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Who can and cannot be a personal representative in Florida?

On Behalf of | Feb 1, 2024 | Estate Planning |

After a person dies in Florida, probate is a legal process to distribute their property to beneficiaries. Toward that end, a personal representative is named. In many states, the term “executor” is used.

The primary objective is to oversee the decedent’s estate and fulfill the terms of the will. The court will appoint the personal representative. It is important to understand the law regarding this role, how to select a person and who cannot serve.

Know the facts about personal representatives

The court has a preference in naming a personal representative. When there is a will, the testator might have named a person they wanted to serve. They will be first in the order or preference. Next will be a person selected by a majority of those legally entitled to the estate. After that will be a person named to receive property in the will. When there is more than one, the court chooses the person best qualified.

There are also people who will automatically be rejected as a personal representative due to a lack of qualifications or past issues. Those who are convicted of a felony cannot serve. Anyone who was convicted in any state or foreign jurisdiction of abusing, neglecting or exploiting a disabled person or an elderly person cannot serve. The person must be mentally and physically able to perform the necessary duties and be at least 18.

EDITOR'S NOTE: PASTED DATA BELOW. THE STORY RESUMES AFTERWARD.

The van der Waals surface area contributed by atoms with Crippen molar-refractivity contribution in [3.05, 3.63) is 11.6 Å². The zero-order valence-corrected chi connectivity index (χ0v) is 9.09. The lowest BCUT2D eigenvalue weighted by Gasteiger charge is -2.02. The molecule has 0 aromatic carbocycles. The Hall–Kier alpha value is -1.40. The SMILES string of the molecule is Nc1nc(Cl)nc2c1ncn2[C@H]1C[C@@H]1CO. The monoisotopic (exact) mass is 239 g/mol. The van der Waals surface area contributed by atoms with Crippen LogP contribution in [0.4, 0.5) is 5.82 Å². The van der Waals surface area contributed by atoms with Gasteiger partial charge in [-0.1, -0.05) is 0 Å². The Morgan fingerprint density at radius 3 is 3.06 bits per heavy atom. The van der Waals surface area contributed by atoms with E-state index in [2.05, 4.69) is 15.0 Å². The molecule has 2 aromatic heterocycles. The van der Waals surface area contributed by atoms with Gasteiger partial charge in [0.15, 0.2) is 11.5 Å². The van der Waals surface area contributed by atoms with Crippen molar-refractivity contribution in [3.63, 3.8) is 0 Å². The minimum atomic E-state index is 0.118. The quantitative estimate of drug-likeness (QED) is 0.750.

In some instances, a person who does not reside in Florida can serve, but they must be a legally adopted child or parent of the person who died; be related to the decedent by blood; or be a spouse, sibling or other relative by blood; or a spouse of a person who is qualified but resides outside the state.

A personal representative is essential with estate administration

Overseeing probate is an important aspect of ensuring a person’s estate plan is followed as they wanted. When a person wants to serve as the personal representative or is asked to do so, it is vital to know whether they meet the qualifications and what it entails. For people who are thinking about any aspect of estate planning, probate and estate administration regardless of the perspective, it is useful to know the law and how the process works.